• Local Russian administrators will continue to attempt to form volunteer units, with decreasing effect, as ISW has previously reported and mapped.[10]
  • Russian forces and the Wagner Private Military Company are also directly recruiting from Russian prisons, as ISW has previously reported.[11] These troops will be undisciplined and unlikely to meaningfully increase Russian combat power.

Putin likely hopes that increasing self-mobilization, and cracking down on unwilling Russian forces, will enable him to take the rest of Donetsk and defend Russian-occupied parts of Luhansk, Kherson, and Zaporizhia oblasts. He is mistaken. Putin has neither the time nor the resources needed to generate effective combat power. But Putin will likely wait to see if these efforts are successful before either escalating further or blaming his loss on a scapegoat. His most likely scapegoat is Defense Minister Sergei Shoigu and the Russian Ministry of Defense.  Reports that Shoigu would accompany Putin while Putin gave a speech announced and then postponed on September 20 suggest that Putin intended to make Shoigu the face of the current effort.[12]

Russian President Vladimir Putin likely also intends to deter Ukraine’s ongoing counteroffensives by annexing occupied Ukrainian territory and framing Ukrainian attempts to liberate occupied territory as attacks on Russia. Russian officials and propagandists such as Russian Security Council Deputy Chairman Dmitry Medvedev issued vague warnings on September 20 that “the infringement of Russian territory is a crime; committing this crime permits using all means of self-defense.”[13] Russian officials are demonstrably panicked over Ukrainian advances, as ISW assessed on September 19.[14] The Kremlin likely intends these vague warnings to exacerbate Ukrainian and global fears of nuclear escalation. However, Putin has already declined to enforce any territory-specific redlines in response to Ukrainian attacks on Russian-annexed Crimea, occupied territory he has controlled for eight years and declares to be Russian.

Ukrainian and Western leaders responded to reports of the impending referenda with renewed declarations of commitment to restoring Ukrainian sovereignty over occupied Ukrainian territory.  Ukrainian Foreign Minister Dmytro Kuleba stated on September 20 that “sham ‘referendums’ will not change anything ... Ukraine has every right to liberate its territories and will keep liberating them whatever Russia has to say.”[15] NATO Secretary-General Jens Stoltenberg said on September 20 that “[sham referendums] will only further worsen the situation, and therefore we need to provide more support to Ukraine.”[16] US National Security Advisor Jake Sullivan said on September 20 that the United States “will never recognize this territory as anything other than a part of Ukraine” and will continue to provide “historic support” to Ukraine.[17] German Chancellor Olaf Scholz emphasized on September 19 that “Ukraine has every right to defend the sovereignty and integrity of its own territory and its own democracy.”[18] French President Emmanuel Macron called the sham referenda a “parody” and a “provocation.”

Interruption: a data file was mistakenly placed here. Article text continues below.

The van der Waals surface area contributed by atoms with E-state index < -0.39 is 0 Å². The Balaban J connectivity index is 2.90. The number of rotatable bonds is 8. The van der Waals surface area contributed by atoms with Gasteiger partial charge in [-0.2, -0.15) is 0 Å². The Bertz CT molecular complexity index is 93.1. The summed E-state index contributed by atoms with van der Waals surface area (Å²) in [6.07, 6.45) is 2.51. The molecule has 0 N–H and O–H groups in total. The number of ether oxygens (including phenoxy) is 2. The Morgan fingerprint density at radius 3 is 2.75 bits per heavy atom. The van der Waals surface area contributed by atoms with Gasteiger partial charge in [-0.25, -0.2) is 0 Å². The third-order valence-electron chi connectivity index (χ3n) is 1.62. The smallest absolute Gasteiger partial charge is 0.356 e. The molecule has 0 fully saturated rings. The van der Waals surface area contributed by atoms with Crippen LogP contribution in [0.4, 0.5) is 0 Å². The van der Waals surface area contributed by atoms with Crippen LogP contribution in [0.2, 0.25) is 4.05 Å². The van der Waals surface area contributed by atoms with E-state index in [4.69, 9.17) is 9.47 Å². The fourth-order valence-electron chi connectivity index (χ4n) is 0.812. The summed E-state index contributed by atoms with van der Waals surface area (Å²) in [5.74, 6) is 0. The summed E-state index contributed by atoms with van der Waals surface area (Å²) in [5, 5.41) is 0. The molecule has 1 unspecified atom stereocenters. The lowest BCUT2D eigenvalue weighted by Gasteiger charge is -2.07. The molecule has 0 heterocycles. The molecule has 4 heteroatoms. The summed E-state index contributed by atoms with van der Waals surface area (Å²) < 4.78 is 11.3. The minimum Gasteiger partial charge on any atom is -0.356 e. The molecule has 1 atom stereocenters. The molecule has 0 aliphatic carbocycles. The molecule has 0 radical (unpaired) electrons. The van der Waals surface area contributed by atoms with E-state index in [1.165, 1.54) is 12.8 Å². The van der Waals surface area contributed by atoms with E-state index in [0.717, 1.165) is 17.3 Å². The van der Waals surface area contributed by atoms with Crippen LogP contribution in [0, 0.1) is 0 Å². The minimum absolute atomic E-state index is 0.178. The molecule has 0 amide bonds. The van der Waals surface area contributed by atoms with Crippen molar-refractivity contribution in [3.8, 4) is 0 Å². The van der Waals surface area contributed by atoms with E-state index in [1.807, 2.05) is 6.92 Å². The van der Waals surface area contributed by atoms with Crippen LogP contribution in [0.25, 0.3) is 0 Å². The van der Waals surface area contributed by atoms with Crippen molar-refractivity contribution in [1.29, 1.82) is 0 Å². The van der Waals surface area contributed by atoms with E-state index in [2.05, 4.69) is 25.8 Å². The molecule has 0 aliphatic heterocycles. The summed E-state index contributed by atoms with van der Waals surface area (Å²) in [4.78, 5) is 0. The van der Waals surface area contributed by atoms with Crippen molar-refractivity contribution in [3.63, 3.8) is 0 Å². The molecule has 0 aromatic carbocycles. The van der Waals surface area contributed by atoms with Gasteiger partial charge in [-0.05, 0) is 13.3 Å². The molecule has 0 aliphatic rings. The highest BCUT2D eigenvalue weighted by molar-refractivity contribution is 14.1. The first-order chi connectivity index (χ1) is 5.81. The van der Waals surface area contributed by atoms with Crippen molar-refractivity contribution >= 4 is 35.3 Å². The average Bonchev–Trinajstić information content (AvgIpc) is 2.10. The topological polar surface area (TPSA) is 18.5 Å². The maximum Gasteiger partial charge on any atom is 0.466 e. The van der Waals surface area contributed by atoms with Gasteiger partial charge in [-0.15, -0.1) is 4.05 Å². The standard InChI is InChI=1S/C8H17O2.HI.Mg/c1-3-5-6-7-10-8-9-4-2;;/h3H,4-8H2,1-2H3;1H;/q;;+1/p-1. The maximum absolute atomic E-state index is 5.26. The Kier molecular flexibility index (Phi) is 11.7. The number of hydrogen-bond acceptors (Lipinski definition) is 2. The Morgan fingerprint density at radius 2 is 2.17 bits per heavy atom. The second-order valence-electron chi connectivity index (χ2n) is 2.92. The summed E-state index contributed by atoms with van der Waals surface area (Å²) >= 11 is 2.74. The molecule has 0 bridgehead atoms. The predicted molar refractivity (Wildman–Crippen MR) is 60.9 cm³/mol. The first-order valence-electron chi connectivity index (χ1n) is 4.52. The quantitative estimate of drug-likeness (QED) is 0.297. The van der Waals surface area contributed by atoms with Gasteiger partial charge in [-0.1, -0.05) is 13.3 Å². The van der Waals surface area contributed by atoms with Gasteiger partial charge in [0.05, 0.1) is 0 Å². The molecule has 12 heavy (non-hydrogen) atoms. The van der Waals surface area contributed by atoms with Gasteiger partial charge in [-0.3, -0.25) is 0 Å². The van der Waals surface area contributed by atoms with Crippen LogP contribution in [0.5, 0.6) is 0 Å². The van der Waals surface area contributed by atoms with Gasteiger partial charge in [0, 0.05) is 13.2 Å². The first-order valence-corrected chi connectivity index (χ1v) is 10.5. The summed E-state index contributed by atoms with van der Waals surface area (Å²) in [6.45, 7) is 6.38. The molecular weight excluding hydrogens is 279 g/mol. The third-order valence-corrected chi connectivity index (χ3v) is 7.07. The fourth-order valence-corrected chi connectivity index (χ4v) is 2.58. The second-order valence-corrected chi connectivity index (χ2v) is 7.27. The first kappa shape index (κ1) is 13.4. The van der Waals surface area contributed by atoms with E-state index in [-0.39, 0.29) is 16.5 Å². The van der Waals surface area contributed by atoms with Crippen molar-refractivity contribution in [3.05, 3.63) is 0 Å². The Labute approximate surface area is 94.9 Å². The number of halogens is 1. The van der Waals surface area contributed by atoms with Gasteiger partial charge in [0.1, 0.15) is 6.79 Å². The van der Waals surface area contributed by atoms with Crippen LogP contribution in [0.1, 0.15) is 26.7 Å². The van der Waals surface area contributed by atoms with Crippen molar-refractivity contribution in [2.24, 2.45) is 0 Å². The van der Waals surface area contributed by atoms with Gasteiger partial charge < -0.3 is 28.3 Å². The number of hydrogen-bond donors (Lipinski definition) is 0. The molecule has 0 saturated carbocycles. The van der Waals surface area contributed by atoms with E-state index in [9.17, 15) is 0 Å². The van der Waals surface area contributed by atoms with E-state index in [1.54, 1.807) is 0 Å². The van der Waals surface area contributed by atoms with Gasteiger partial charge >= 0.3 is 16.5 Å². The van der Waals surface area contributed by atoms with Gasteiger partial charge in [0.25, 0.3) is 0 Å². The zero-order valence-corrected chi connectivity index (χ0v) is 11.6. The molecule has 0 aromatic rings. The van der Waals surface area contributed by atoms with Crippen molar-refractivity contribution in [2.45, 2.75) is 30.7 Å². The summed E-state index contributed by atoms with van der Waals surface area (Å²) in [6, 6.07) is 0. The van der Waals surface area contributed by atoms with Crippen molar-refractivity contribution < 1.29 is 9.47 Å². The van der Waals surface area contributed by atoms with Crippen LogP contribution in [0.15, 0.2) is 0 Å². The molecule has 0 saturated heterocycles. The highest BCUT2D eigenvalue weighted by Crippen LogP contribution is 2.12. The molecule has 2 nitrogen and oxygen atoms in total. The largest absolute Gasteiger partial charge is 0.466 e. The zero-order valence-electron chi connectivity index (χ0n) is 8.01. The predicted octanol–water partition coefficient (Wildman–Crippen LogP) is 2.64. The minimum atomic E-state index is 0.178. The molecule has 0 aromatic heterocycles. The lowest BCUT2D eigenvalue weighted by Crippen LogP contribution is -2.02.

Key Takeaways

  • Russian-appointed occupation officials in Luhansk, Donetsk, Kherson, and Zaporizhia oblasts announced on September 20 that they will hold a “referendum” on acceding to Russia, with a vote taking place from September 23-27.
  • The Kremlin’s annexation plans are primarily targeting a domestic audience; Putin likely intends to improve Russian force generation capabilities by calling on the Russian people to volunteer for a war ostensibly to defend newly-claimed Russian territory.
  • Ukrainian forces continued disrupting ongoing Russian efforts to reestablish ground lines of communications (GLOCs) across the Dnipro River in Kherson Oblast.
  • Russian forces are likely targeting Ukrainian hydrotechnical infrastructure in Kharkiv and Luhansk oblasts to threaten Ukrainian positions along the Siverskyi Donets River.
  • Russian forces conducted ground attacks in Donetsk Oblast on September 20.
  • Russian forces did not conduct any confirmed ground attacks west of Hulyaipole on September 20 and continued routine artillery strikes throughout Zaporizhia Oblast.
  • Russian forces continue to degrade their force generation capabilities by cannibalizing training elements to fight in combat formations in Ukraine.

We do not report in detail on Russian war crimes because those activities are well-covered in Western media and do not directly affect the military operations we are assessing and forecasting. We will continue to evaluate and report on the effects of these criminal activities on the Ukrainian military and population and specifically on combat in Ukrainian urban areas. We utterly condemn these Russian violations of the laws of armed conflict, Geneva Conventions, and humanity even though we do not describe them in these reports.

  • Ukrainian Counteroffensives—Southern and Eastern Ukraine